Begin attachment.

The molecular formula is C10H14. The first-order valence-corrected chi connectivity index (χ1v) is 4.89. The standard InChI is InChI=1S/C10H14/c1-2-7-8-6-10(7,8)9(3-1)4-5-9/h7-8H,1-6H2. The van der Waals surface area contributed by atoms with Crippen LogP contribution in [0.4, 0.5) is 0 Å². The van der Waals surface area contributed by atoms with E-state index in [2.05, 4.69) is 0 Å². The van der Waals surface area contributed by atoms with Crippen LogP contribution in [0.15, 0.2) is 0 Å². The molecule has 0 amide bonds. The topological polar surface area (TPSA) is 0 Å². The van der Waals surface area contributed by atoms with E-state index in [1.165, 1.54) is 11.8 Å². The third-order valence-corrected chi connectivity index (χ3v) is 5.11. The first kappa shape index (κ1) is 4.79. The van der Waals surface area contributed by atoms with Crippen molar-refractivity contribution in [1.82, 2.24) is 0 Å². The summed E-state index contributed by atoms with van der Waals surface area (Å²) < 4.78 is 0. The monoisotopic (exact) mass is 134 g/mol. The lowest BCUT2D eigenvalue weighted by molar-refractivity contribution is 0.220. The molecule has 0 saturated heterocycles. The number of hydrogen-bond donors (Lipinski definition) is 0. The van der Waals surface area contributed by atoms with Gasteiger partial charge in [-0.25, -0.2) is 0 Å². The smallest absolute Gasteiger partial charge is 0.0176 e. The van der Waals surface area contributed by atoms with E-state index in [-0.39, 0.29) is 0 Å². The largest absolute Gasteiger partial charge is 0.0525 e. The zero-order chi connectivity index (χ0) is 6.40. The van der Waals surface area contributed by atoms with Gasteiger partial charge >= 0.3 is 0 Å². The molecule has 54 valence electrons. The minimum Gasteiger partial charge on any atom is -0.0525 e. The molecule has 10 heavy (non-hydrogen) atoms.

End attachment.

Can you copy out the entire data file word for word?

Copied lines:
The molecular formula is C10H14. The first-order valence-corrected chi connectivity index (χ1v) is 4.89. The standard InChI is InChI=1S/C10H14/c1-2-7-8-6-10(7,8)9(3-1)4-5-9/h7-8H,1-6H2. The van der Waals surface area contributed by atoms with Crippen LogP contribution in [0.4, 0.5) is 0 Å². The van der Waals surface area contributed by atoms with E-state index in [2.05, 4.69) is 0 Å². The van der Waals surface area contributed by atoms with Crippen LogP contribution in [0.15, 0.2) is 0 Å². The molecule has 0 amide bonds. The topological polar surface area (TPSA) is 0 Å². The van der Waals surface area contributed by atoms with E-state index in [1.165, 1.54) is 11.8 Å². The third-order valence-corrected chi connectivity index (χ3v) is 5.11. The first kappa shape index (κ1) is 4.79. The van der Waals surface area contributed by atoms with Crippen molar-refractivity contribution in [1.82, 2.24) is 0 Å². The summed E-state index contributed by atoms with van der Waals surface area (Å²) < 4.78 is 0. The monoisotopic (exact) mass is 134 g/mol. The lowest BCUT2D eigenvalue weighted by molar-refractivity contribution is 0.220. The molecule has 0 saturated heterocycles. The number of hydrogen-bond donors (Lipinski definition) is 0. The van der Waals surface area contributed by atoms with Gasteiger partial charge in [-0.25, -0.2) is 0 Å². The smallest absolute Gasteiger partial charge is 0.0176 e. The van der Waals surface area contributed by atoms with E-state index in [-0.39, 0.29) is 0 Å². The largest absolute Gasteiger partial charge is 0.0525 e. The zero-order chi connectivity index (χ0) is 6.40. The van der Waals surface area contributed by atoms with Gasteiger partial charge >= 0.3 is 0 Å². The molecule has 54 valence electrons. The minimum Gasteiger partial charge on any atom is -0.0525 e. The molecule has 10 heavy (non-hydrogen) atoms.